On the verge of explosion: Matt Damon chases down WMDs in ‘Green Zone’
With the Oscar triumph of the Iraq war thriller “The Hurt Locker’’ fresh in our memories, Paul Greengrass’s “Green Zone’’ invites us back to the issue that started it all. Chief warrant officer Matt Damon races around Iraq looking for weapons of mass destruction. Funny thing, though: Every time he gets to a designated site, he and his men find nothing. Well, once they turn up a toilet (whose political symbolism the movie leaves up to us). Otherwise, every time, it’s that Geraldo-Rivera-opening-Al-Capone’s-vault feeling.
“Green Zone’’ is somewhere between a blockbuster and a tract — a traction movie. It whizzes and bangs and sizzles as it chases the truth like a dog off its leash. Brian Helgeland, who adapted “L.A. Confidential,’’ took the movie from Rajiv Chandrasekaran’s nonfiction account of the first year of the 2003 US-led invasion of Iraq, “Imperial Life in the Emerald City: Inside Iraq’s Green Zone.’’ Helgeland balances the American operatives who manufacture reality with the more marketable hunt for bad guys and WMD.
The film feels in so many ways like one of those BBC miniseries, like “State of Play,’’ in which a fleet of characters are used as pawns in some larger narrative about the corrosive taint of a corrupt institution — nearly always the government. But a restlessness keeps the movie both unsettled and uninteresting. Greengrass applies the same mix of visual elan and brute force that brought alive the second and third Jason Bourne movies and turned the solemnity of “United 93’’ into a harrowingly physical affair.
Brute force may be a liability for a political thriller based on current events. You want that sinking feeling that things are worse than they seem. That comes only from suspense. And this time Greengrass’s approach doesn’t allow for suspense or speculation. His editor chops the shots down to mere seconds while the cameras plow from one pile of rubble and debris to the next. Unlike the “Bourne’’ movies or Greengrass’s first film, the Northern Ireland docudrama “Bloody Sunday,’’ “Green Zone’’ finds the director struggling to make the chases and shootouts navigable. Sometimes the dots of seconds-long images connect in an exciting way, like action-movie pointillism. There’s a violent nighttime search, for instance, where all the mayhem and quick shots become clear. The physical stuff is achieved by amassing tiny details. The human bits are done in broad strokes.
The plot to uncover whether there are WMDs and who’s covering up answers involves a shady, Karl Rove-style administration bureaucrat (Greg Kinnear), a CIA Middle East expert (Brendan Gleeson), a Wall Street Journal reporter (Amy Ryan) who’s been writing WMD stories using a dubious source, a la Judith Miller for The New York Times. Whenever Damon confronts Kinnear, Kinnear, looking severely clenched, may as well be saying, “No, Matt, there’s nothing behind that door at all. Why on earth would you think that?’’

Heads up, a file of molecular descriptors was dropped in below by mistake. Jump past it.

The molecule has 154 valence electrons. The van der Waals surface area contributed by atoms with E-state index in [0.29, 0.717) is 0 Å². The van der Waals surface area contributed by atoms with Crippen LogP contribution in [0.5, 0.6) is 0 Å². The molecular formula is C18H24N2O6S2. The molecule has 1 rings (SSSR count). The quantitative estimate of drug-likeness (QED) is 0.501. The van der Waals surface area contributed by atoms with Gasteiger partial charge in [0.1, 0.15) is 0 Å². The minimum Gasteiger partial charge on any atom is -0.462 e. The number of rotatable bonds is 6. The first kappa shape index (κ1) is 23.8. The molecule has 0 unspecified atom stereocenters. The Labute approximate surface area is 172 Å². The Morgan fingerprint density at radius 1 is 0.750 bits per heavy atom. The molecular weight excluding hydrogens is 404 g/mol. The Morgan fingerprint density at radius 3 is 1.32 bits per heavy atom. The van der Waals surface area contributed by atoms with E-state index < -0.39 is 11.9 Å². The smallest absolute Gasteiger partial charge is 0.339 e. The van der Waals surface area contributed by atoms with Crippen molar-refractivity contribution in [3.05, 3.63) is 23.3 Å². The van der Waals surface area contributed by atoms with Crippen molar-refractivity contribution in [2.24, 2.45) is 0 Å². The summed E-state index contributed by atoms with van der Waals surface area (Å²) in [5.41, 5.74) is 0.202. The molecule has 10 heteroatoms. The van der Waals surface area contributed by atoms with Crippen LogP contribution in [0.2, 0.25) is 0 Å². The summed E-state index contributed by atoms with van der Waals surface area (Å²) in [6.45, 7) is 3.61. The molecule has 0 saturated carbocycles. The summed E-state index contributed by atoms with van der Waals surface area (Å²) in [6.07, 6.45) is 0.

It’s wrong to expect the pensive intimacy of “The Hurt Locker’’ from a Greengrass film. “Green Zone’’ moves too fast to think and its political ideas have been pre-argued to death. Both movies are about soldiers, one much more persuasively than the other. Damon’s chief warrant officer smells a rat and heroically hunts it down. The movie would actually make a decent Bush-era double feature with Roman Polanski’s much better “The Ghost Writer,’’ which is focused on a former British prime minister based on Tony Blair. Do we already miss these two and the cabals they may or may not have been involved in?
There remains a “Dr. Strangelove’’-caliber farce to be made from Chandrasekaran’s book. Barring that, I’d take the ruthless vulgarity of “In the Loop.’’ Somewhat to their credit and despite Kinnear’s obviousness, Helgeland and Greengrass don’t find the Bush administration’s chicanery a laughing matter. But there’s a disjunction between the script’s seriousness and the sense of chaos that brings it to life.
If tremulous 100-yard-dash camerawork is Greengrass’s voice, this sort of movie might not be the song for him. Helgeland’s script doesn’t just suspect conspiracy. It’s certain there is corruption. And righteousness doesn’t suit the illusory objectivity of the director’s docu-realism. The wild roving eye of “Bloody Sunday,’’ “United 93,’’ and even his Bourne films is now a ranting I.
There’s also the matter of timing. “Green Zone’’ takes us back to 2003 and the Bush administration overthrow of Saddam Hussein, its dismantling of Iraq’s military, and the president’s “mission accomplished’’ speech. But it feels like a rehash of the books and documentaries that followed. The movie doesn’t rethink the invasion. It just redistributes its lies and secrets across the government and military. The best scenes in the movie involve the meetings among the Iraqi factions trying to keep the country from collapsing into further chaos. They’re too brief, but they crackle with what’s going on now. Not only is that sort of open-ended political action more up Greengrass’s alley, it’s a side of this story the movies aren’t telling.
Wesley Morris can be reached at firstname.lastname@example.org.